When a staff member arrived and opened the space for us, we brought the equipment in and started setting up. The headset kits, which had been shipped from Shenzhen after we’d headed off to the US, were waiting for us, and we got those unpacked and lined up for people to claim as they arrived. And arrive they did. We had such an amazing group of attendees. Really, I couldn’t have hoped for a better group. We got a little bit of a late start on the first day but got up and running quickly.
First, we got the kits opened up and started unpacking everything. We put the tools off to the side and then unpacked the 3D-printed parts. Step-by-step, we went through doing the initial assembly of the headset’s subassemblies. Some of the parts weren’t printed to perfect tolerances, so we’d included some tools to trim off excess material. Some participants got out ahead of me, having built their own North Star headsets previously, or just because they were already familiar with how things were supposed to fit together.
-Photos by @andrewserff
Inevitably, some people tried to force together parts that first needed trimming, and some things got snapped here and there. Well, that’s why we brought spare parts. As people were getting their heat-set threaded inserts installed, and the spring-loaded slide rail mechanisms assembled, lunchtime approached. And then David Holz walked in carrying Leap Motion Controllers for everybody! Pretty freakin’ special. I don’t imagine we can count on that happening at future events.
I ceded the podium to David for a while and took the opportunity to check in on everyone and help where I could. At this point, people were supporting each other by sharing knowledge of how the headset should go together, and I just needed to field questions. The kit I’d been assembling at the front of the room ended up being split up for spare parts. Actually, I didn’t end up getting to do my own start-to-finish kit build until a few days after we got back to Shenzhen!
Worth mentioning, we had special sets of lenses coated by a lab in the US on David’s recommendation, and they are incredible. Unfortunately, those coatings also cost a LOT more than what we’re having done here in Shenzhen, but we may have some more made for people who are using North Star in applications where it’s really critical to have the best possible optical quality. David made a point of telling everyone at the workshop how amazing the lenses were, and how they were privileged to have sets of the best North Star combiners in existence. Awesome.
Lunchtime rolled around just after Adam Munich paid us a surprise visit, toting the kit we’d given him the day before. Unsurprisingly, though he showed up halfway through the day without having started assembling the kit, his headset was done and working hours before anyone else’s. We ordered pizza for everyone and hung out and ate for a bit, and then people got back to work on their own. It really was amazing how everybody supported each other, which is kind of a microcosm of the North Star community in general.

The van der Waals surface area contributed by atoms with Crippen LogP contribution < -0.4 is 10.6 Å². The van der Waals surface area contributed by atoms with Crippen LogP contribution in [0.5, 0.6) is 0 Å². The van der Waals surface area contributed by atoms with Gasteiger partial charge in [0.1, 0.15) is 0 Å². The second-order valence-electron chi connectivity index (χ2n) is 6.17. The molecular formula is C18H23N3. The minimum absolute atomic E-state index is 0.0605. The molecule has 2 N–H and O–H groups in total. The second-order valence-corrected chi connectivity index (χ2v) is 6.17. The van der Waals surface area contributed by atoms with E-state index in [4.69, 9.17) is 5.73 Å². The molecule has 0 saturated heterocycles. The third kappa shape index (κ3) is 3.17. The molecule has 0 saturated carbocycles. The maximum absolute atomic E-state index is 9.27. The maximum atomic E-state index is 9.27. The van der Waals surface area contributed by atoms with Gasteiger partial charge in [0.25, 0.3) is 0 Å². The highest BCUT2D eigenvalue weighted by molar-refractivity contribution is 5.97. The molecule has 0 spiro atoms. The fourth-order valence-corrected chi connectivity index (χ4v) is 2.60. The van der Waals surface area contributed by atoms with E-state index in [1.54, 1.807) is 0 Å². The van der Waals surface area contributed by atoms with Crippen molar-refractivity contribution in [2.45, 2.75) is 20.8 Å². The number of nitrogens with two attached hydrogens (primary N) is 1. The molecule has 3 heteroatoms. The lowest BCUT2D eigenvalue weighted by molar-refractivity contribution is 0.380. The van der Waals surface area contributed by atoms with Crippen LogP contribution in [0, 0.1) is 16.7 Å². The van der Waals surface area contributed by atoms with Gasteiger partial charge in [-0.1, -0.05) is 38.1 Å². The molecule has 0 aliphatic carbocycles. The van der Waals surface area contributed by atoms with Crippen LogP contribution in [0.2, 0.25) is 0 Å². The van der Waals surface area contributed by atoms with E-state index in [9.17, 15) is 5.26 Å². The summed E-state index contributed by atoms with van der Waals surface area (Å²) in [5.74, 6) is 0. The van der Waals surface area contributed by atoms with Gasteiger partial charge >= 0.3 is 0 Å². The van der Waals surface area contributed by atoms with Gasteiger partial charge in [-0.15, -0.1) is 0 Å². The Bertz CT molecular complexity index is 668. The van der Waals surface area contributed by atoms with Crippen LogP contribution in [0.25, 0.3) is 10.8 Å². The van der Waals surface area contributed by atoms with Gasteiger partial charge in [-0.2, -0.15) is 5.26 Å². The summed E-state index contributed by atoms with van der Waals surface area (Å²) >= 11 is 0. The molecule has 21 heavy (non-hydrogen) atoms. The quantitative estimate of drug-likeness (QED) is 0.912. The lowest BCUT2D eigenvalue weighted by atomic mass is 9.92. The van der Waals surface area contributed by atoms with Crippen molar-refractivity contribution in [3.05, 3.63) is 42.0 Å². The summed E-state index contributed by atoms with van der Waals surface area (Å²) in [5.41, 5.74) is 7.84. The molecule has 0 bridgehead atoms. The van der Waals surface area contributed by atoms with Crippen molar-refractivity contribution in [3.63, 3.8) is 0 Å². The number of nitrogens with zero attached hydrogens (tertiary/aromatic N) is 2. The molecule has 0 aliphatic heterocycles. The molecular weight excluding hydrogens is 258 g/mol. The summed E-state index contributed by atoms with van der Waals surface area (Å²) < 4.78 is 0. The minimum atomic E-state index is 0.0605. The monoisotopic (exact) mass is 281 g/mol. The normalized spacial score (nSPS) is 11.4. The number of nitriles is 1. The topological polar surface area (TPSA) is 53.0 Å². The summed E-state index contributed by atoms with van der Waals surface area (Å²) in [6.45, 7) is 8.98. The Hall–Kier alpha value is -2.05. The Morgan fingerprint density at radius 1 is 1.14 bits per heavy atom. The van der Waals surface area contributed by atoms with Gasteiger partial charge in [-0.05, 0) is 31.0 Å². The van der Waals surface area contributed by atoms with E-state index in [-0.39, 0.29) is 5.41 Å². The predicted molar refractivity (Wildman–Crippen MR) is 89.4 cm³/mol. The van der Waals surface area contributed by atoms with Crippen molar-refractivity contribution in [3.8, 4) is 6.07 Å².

As people finished assembling everything except the electronics, I started distributing the displays and display driver boards that I’d been keeping aside so that they didn’t get damaged laying around on the tables.
One-by-one, the displays in people’s headsets started lighting up, and by the end of the day, everyone had working electronics. But not everyone had a full-sized DisplayPort to connect to on their computer. I’d brought enough adapters so that everyone could test their headsets at their tables, but that wasn’t going to help with Day 2 when Occipital’s Jacob Ervin would be guiding everyone through getting set up for software development. I was checking to see what adapters people would need so that we could go get them, but once again, a participant stepped up to save the day. Robert Long (@arobertlong), from Mozilla, who was already surveying other participants to see what cables and adapters were missing, volunteered to head to Fry’s and get everything we needed. Epic.
WORKSHOP D-DAY 2:
On the second morning of the workshop, we went around the room and did some quick self-introductions, which we hadn’t gotten to do the day before. I was in the back corner of the room getting the headset calibration system calibrated (yes, the calibration system needs calibration, which takes a lot more work than calibrating the headset once that’s done), while Jacob ran everybody through installing the Occipital Perception Engine SDK, and doing basic integration of their example code and Leap Motion’s.